In this game, resources are very limited, ammo is very scarce and so are medical supplies. There is a crafting system in place, but it can take so long to find the items to make one handy tool that you realise you have to be logical at points and try to determine if you can make it through the rest of the level without going through the supplies, or whether you're going to have to if you want to proceed. These choices get more and more difficult as the game progresses but at the same time, they completely have you relating to the character you're playing at the time (it's easier to think like Joel when you know you haven't many bullets left and you have to make sure you aim true and don't miss, for example).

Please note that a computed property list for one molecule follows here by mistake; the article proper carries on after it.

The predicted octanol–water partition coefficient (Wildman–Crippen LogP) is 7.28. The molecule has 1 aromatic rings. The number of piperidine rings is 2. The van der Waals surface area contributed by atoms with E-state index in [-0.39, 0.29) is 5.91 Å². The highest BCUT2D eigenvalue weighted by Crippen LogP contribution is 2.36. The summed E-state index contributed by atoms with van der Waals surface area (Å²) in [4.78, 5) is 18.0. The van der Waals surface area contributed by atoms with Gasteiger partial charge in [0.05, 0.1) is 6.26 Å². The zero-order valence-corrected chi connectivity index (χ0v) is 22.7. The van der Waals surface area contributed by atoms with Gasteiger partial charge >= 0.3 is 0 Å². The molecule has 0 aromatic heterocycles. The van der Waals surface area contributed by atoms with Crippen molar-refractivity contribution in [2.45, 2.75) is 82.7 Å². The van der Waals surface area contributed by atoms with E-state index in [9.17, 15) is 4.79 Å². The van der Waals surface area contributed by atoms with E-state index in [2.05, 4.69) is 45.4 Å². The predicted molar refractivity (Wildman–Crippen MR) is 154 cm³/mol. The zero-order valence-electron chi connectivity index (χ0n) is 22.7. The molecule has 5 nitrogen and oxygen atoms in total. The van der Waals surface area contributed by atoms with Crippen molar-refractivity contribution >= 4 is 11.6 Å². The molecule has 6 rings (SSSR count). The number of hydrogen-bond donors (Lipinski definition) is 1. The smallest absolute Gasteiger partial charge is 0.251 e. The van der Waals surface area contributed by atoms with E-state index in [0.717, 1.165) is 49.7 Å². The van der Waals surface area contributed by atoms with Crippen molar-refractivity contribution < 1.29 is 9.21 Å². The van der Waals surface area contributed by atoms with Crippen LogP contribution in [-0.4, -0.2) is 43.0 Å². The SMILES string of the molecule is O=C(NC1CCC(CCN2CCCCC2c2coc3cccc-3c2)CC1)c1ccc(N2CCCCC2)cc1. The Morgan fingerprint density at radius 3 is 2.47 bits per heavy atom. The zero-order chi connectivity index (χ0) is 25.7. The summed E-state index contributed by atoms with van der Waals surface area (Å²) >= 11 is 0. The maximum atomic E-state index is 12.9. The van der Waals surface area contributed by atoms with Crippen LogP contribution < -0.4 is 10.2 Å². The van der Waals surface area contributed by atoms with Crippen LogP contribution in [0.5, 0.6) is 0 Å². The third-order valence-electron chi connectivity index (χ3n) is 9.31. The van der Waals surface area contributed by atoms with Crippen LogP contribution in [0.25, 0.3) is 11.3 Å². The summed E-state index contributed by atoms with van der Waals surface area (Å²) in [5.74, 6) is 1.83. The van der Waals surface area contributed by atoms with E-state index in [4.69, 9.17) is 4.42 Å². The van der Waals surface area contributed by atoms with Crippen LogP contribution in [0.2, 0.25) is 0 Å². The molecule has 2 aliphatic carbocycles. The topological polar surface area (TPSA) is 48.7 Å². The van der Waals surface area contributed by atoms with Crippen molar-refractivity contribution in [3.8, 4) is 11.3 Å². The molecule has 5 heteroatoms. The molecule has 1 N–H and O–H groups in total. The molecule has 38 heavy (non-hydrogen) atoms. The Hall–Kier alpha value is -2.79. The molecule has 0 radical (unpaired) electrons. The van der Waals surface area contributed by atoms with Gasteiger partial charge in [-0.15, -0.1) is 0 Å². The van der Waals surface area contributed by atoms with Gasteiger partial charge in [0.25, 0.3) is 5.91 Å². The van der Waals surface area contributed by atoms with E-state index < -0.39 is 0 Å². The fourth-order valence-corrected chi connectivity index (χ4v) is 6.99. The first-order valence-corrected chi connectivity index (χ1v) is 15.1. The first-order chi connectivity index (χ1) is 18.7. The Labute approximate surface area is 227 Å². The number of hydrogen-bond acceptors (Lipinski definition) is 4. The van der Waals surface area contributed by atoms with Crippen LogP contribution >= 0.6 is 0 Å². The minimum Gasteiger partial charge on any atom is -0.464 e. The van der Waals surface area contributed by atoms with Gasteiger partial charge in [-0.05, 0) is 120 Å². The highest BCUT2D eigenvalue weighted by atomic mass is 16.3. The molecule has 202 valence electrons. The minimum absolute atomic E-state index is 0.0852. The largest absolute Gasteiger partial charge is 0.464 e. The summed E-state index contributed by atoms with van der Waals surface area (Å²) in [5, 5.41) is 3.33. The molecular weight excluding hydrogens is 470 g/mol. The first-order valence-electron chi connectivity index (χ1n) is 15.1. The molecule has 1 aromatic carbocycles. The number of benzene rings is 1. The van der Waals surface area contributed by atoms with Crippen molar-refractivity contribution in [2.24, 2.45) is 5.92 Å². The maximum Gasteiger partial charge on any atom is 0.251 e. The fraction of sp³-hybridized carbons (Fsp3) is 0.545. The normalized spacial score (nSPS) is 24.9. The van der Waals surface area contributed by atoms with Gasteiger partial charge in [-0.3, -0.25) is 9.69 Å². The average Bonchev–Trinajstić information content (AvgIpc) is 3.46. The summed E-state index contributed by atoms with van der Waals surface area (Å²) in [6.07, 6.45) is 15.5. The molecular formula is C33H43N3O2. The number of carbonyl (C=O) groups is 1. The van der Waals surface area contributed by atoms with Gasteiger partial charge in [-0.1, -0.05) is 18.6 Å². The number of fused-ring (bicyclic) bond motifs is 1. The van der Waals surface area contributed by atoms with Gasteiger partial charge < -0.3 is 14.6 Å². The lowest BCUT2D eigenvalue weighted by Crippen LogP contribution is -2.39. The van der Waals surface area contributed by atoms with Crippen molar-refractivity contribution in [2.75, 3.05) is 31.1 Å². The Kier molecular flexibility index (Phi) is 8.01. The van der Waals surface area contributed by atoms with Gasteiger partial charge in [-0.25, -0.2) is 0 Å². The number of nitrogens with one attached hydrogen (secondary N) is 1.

The game seems to be over rather quickly, but this is more or less because it is so hard to put down. Naughty Dog have painted a beautiful and strangely lonely world that keeps you exploring and coming back for a second play.

Already there is a rumour spreading that Naughty Dog are working on a sequel game, and after seeing the quality of the "Uncharted" sequels I can only have high hopes it meets up to expectations.

I definitely recommend this game, and hope to play future instalments.
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3 of 3 people found the following review helpful
5.0 out of 5 stars This is not a game - it's a work of art, 24 Feb 2014
By 
Arun (Rhyl, Wales) - See all my reviews
This review is from: The Last Of Us (PS3) (Video Game)